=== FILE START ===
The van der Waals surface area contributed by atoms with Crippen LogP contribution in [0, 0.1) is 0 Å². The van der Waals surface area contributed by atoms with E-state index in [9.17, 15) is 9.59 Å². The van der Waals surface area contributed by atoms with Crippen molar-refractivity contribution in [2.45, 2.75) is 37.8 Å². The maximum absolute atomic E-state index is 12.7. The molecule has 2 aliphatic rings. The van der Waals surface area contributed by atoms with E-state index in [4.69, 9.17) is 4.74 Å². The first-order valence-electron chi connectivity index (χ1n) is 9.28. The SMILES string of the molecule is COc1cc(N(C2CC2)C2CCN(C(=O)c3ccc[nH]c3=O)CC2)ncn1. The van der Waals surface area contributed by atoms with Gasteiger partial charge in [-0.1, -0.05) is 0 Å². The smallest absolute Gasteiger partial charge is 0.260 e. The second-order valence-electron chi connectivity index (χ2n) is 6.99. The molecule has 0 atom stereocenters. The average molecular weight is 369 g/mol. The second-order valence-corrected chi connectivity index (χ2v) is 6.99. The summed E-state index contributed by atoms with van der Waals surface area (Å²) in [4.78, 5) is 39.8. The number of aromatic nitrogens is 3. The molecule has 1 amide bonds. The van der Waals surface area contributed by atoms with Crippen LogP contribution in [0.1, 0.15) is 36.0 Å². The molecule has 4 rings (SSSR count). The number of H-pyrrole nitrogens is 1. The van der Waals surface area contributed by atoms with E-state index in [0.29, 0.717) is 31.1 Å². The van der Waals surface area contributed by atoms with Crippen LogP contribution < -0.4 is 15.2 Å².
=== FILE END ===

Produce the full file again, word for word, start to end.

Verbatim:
The van der Waals surface area contributed by atoms with Crippen LogP contribution in [0, 0.1) is 0 Å². The van der Waals surface area contributed by atoms with E-state index in [9.17, 15) is 9.59 Å². The van der Waals surface area contributed by atoms with Crippen molar-refractivity contribution in [2.45, 2.75) is 37.8 Å². The maximum absolute atomic E-state index is 12.7. The molecule has 2 aliphatic rings. The van der Waals surface area contributed by atoms with E-state index in [4.69, 9.17) is 4.74 Å². The first-order valence-electron chi connectivity index (χ1n) is 9.28. The SMILES string of the molecule is COc1cc(N(C2CC2)C2CCN(C(=O)c3ccc[nH]c3=O)CC2)ncn1. The van der Waals surface area contributed by atoms with Gasteiger partial charge in [-0.1, -0.05) is 0 Å². The smallest absolute Gasteiger partial charge is 0.260 e. The second-order valence-electron chi connectivity index (χ2n) is 6.99. The molecule has 0 atom stereocenters. The average molecular weight is 369 g/mol. The second-order valence-corrected chi connectivity index (χ2v) is 6.99. The summed E-state index contributed by atoms with van der Waals surface area (Å²) in [4.78, 5) is 39.8. The number of aromatic nitrogens is 3. The molecule has 1 amide bonds. The van der Waals surface area contributed by atoms with Crippen LogP contribution in [0.1, 0.15) is 36.0 Å². The molecule has 4 rings (SSSR count). The number of H-pyrrole nitrogens is 1. The van der Waals surface area contributed by atoms with E-state index in [0.29, 0.717) is 31.1 Å². The van der Waals surface area contributed by atoms with Crippen LogP contribution < -0.4 is 15.2 Å².